Scholastic has made a tradition of releasing some of the best programming available to children throughout its history. It has proven that with releases teach reading skills through some of the most entertaining children’s stories written in modern history and by celebrating the ethnic diversity of the world. Just last month, it maintained that reputation with the release of its triple-disc set centered on the people and literature that have made African American culture as rich as it is. Scholastic has cemented its reputation even more with the release of a collection of stories celebrating Asian history and culture. The DVD in question is Stone Soup and Other Stories from the Asian Tradition.
Stone Soup and Other Stories continues Scholastic’s long held tradition of both entertaining young audiences and teaching valuable life lessons at the same time. This is exemplified by all four of the stories included in this set anchored by the title story. Stone Soup is taken from the story of the same name. It teaches the importance of community and generosity as a group of villagers come together to make soup when a trio of monks comes to a small village. The story is read by veteran actor B.D. Wong (Law & Order SVU). Parents will appreciate the lessons of community and generosity. Equally impressive in this short story is the artwork of the pictures that go along with the story. The artwork of the pictures is rough. It looks almost like watercolors or even chalk drawings. Despite that richness, the pictures are so rich and vibrant in their colors. As minor as this seems, it too plays a role in keeping young viewers engaged. Together with the story itself and its morals, the story’s pictures bring the story together as a whole, solid anchor to this set.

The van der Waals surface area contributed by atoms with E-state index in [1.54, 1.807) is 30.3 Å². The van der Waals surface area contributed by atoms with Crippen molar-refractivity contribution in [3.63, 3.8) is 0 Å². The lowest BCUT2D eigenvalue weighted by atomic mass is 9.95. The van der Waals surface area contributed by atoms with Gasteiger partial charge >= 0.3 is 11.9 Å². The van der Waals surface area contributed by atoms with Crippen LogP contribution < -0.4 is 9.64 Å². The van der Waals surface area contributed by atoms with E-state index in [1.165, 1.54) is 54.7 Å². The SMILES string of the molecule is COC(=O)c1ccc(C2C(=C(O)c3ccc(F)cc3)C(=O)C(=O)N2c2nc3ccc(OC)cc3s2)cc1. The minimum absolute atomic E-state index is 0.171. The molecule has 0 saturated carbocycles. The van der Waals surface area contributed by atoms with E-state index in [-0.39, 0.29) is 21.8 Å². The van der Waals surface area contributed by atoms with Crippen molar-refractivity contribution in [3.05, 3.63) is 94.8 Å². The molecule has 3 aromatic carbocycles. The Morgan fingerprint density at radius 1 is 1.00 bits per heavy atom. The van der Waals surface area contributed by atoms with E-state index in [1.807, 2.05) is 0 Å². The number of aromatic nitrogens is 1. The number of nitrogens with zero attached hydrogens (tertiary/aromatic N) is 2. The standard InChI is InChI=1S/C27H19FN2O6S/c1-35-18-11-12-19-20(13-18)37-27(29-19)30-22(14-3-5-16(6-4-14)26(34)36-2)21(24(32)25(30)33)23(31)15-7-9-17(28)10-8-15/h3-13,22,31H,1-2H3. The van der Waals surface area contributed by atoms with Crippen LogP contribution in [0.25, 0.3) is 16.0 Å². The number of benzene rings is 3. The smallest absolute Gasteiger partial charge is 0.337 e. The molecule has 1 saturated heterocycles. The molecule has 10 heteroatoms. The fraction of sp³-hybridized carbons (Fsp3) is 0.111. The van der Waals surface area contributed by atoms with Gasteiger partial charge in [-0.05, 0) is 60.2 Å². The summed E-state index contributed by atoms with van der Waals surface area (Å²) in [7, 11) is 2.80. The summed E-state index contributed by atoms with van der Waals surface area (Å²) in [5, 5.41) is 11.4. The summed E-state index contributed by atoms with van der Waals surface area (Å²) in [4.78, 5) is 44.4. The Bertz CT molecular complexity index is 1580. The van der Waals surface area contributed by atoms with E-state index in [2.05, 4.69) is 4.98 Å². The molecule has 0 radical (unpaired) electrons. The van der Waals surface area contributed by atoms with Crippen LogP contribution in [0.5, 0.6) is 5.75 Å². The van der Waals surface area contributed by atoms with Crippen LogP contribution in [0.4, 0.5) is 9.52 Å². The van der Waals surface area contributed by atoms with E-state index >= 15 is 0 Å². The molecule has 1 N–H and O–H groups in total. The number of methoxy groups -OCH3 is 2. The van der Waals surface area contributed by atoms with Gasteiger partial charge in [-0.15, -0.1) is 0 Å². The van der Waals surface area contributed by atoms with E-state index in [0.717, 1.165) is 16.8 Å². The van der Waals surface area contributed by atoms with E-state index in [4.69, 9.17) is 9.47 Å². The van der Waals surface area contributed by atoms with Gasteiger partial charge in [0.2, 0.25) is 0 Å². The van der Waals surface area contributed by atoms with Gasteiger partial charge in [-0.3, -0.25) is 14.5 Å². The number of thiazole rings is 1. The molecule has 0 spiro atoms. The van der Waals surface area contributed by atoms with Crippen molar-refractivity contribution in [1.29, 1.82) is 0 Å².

The lessons of community and generosity are sure to impress parents as they are very valuable lessons that both adults and children should remember. It’s just one of the many lessons taught through this collection of stories. Just as important as those lessons is the lesson of being appreciative of what one has and who one is. This lesson is taught in the collection’s final story, The Stonecutter. Audiences meet a man named Tasaku in this story. Tasaku is a lowly stonecutter who wishes for more. And he gets more. The problem is that in wishing he had more and was more than he was, he gets more than he bargained for. He learns this lesson in a very interesting fashion. That’s something which audiences will have to find out for themselves if they have never heard or read this story. It’s definitely a story that makes for a wonderful starting point for discussions both in the classroom and at home. American folk literature has its own take on the story. But in hearing the story from a different cultural standpoint makes the story that much more interesting. It’s interesting in that this is obviously a universal lesson. It isn’t necessarily a lesson that is relegated to one culture and people or another. It is that likeness of cultures that makes this set that much more enjoyable for audiences.
If the stories and lessons already noted aren’t enough, then how about the inclusions of an Asian take on the classic tale of Little Red Riding Hood and a slightly supernatural tale with a moral? Those are here too, in Lon Po Po and The Five Chinese Brothers. Both stories add their own touch to this new set, which is available now on DVD. IT can be ordered online at http://www.newkideo.com/scholastic/stone-soup-and-other-stories-from-the-asian-tradition/. Regardless of whether one is studying Asian culture or simply wants to take in some enjoyable stories with equally important lessons, this is another wonderful set from Scholastic that is a good fit in the classroom or in a family’s living room.
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